Early College Alliance program at EMU ranks sixth in state for high school reading, math scores, data website reports

by Geoff Larcom, Published May 30, 2014

YPSILANTI – In less than 10 years, a pilot program has turned into an academic powerhouse.

The Early College Alliance (ECA) at Eastern Michigan University is ranked sixth in the state for Michigan Merit Exam reading and mathematics scores, according to the web site schooldigger.com. That ranking represents a substantial increase over the previous year, when the ECA was ranked a respectable 41st out of more than 800 Michigan high schools ranked.

David Dugger, executive director of Washtenaw Educational Options Consortium (WEOC), which oversees the ECA program, said the ranking validates the hard work that has been poured into the program.

“The ranking is a testimony to the staff, the philosophy and the pedagogy of the ECA at Eastern Michigan University,” Dugger said. “This is an impressive showing, given that nearly 25 percent of our students are eligible for free and reduced lunch, approximately 40 percent are first-time college students (no parent with a 2- or 4-year degree) and more than 45 percent of the ECA students come from persistently low achieving school districts.”

The Early College Alliance, which is located at EMU, is a distinctive educational program designed to immerse high school-aged students into a post-secondary learning environment.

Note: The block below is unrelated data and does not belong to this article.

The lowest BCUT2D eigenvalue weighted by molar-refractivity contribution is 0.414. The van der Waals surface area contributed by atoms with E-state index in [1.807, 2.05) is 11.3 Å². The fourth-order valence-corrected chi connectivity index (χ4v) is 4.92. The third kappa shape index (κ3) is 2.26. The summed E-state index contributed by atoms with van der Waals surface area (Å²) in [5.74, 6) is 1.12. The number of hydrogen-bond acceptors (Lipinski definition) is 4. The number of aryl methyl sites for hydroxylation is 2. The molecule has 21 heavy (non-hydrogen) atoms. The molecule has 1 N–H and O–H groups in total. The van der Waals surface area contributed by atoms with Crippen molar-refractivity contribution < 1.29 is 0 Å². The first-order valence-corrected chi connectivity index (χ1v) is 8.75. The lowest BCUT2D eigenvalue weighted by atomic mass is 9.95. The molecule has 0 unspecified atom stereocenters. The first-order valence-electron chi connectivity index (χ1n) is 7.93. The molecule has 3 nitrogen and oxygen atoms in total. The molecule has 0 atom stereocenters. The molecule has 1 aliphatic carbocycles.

The program gives students an opportunity to earn college credits while still in high school and offers strong, academically focused students a chance to enroll in advanced, college-level coursework. It also provides an alternative for students who are either struggling or don't feel connected to their school.

ECA students can graduate from high school with a diploma and up to 60 college credits from Eastern Michigan University while learning in an environment that can foster maturity and academic growth. There are currently 440 students enrolled in the program.

The alliance is funded through a percentage of each participating district's foundation allowance and continues seeking additional funding through both public and private sources.

During the early years of the alliance, the state superintendent for instruction, Michael Flanagan, visited the program and hailed it as an example of the innovative options that public schools can offer at the secondary level.

The program originally started in 2007 with four participating Washtenaw County school districts and now has eight districts sending students to the program.

To view the rankings visit http://www.schooldigger.com/go/MI/schoolrank.aspx?level=3





Geoff Larcom



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